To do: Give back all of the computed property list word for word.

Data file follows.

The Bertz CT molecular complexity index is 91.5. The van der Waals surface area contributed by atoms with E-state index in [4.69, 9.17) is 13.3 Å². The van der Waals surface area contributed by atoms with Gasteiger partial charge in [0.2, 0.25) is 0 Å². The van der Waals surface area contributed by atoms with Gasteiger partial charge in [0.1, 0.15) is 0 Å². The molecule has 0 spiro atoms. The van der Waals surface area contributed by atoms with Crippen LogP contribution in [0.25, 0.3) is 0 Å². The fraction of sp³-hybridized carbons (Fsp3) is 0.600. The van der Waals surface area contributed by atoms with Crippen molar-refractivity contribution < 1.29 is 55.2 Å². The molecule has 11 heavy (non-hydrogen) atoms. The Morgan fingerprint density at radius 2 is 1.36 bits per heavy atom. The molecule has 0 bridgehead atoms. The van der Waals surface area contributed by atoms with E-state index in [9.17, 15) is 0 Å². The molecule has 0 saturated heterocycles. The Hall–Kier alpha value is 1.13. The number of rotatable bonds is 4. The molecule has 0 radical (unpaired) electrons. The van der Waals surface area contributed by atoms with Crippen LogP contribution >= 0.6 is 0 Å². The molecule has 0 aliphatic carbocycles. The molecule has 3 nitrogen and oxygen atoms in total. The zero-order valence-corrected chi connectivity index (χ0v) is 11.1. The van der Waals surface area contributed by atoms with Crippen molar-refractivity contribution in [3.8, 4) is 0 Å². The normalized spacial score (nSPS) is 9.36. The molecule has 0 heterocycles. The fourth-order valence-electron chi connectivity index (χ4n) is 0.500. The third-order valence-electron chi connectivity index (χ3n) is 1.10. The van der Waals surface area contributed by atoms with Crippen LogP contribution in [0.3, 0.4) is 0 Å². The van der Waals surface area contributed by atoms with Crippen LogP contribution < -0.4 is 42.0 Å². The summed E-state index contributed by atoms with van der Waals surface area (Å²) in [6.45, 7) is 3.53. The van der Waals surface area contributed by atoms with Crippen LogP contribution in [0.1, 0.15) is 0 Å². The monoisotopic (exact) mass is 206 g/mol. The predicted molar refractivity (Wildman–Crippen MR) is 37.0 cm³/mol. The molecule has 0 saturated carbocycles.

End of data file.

The Bertz CT molecular complexity index is 91.5. The van der Waals surface area contributed by atoms with E-state index in [4.69, 9.17) is 13.3 Å². The van der Waals surface area contributed by atoms with Gasteiger partial charge in [0.2, 0.25) is 0 Å². The van der Waals surface area contributed by atoms with Gasteiger partial charge in [0.1, 0.15) is 0 Å². The molecule has 0 spiro atoms. The van der Waals surface area contributed by atoms with Crippen LogP contribution in [0.25, 0.3) is 0 Å². The fraction of sp³-hybridized carbons (Fsp3) is 0.600. The van der Waals surface area contributed by atoms with Crippen molar-refractivity contribution < 1.29 is 55.2 Å². The molecule has 11 heavy (non-hydrogen) atoms. The Morgan fingerprint density at radius 2 is 1.36 bits per heavy atom. The molecule has 0 bridgehead atoms. The van der Waals surface area contributed by atoms with E-state index in [9.17, 15) is 0 Å². The molecule has 0 saturated heterocycles. The Hall–Kier alpha value is 1.13. The number of rotatable bonds is 4. The molecule has 0 radical (unpaired) electrons. The van der Waals surface area contributed by atoms with Crippen LogP contribution >= 0.6 is 0 Å². The molecule has 0 aliphatic carbocycles. The molecule has 3 nitrogen and oxygen atoms in total. The zero-order valence-corrected chi connectivity index (χ0v) is 11.1. The van der Waals surface area contributed by atoms with Crippen molar-refractivity contribution in [3.8, 4) is 0 Å². The normalized spacial score (nSPS) is 9.36. The molecule has 0 heterocycles. The fourth-order valence-electron chi connectivity index (χ4n) is 0.500. The third-order valence-electron chi connectivity index (χ3n) is 1.10. The van der Waals surface area contributed by atoms with Crippen LogP contribution in [0.3, 0.4) is 0 Å². The van der Waals surface area contributed by atoms with Crippen LogP contribution < -0.4 is 42.0 Å². The summed E-state index contributed by atoms with van der Waals surface area (Å²) in [6.45, 7) is 3.53. The van der Waals surface area contributed by atoms with Crippen LogP contribution in [0.1, 0.15) is 0 Å². The monoisotopic (exact) mass is 206 g/mol. The predicted molar refractivity (Wildman–Crippen MR) is 37.0 cm³/mol. The molecule has 0 saturated carbocycles.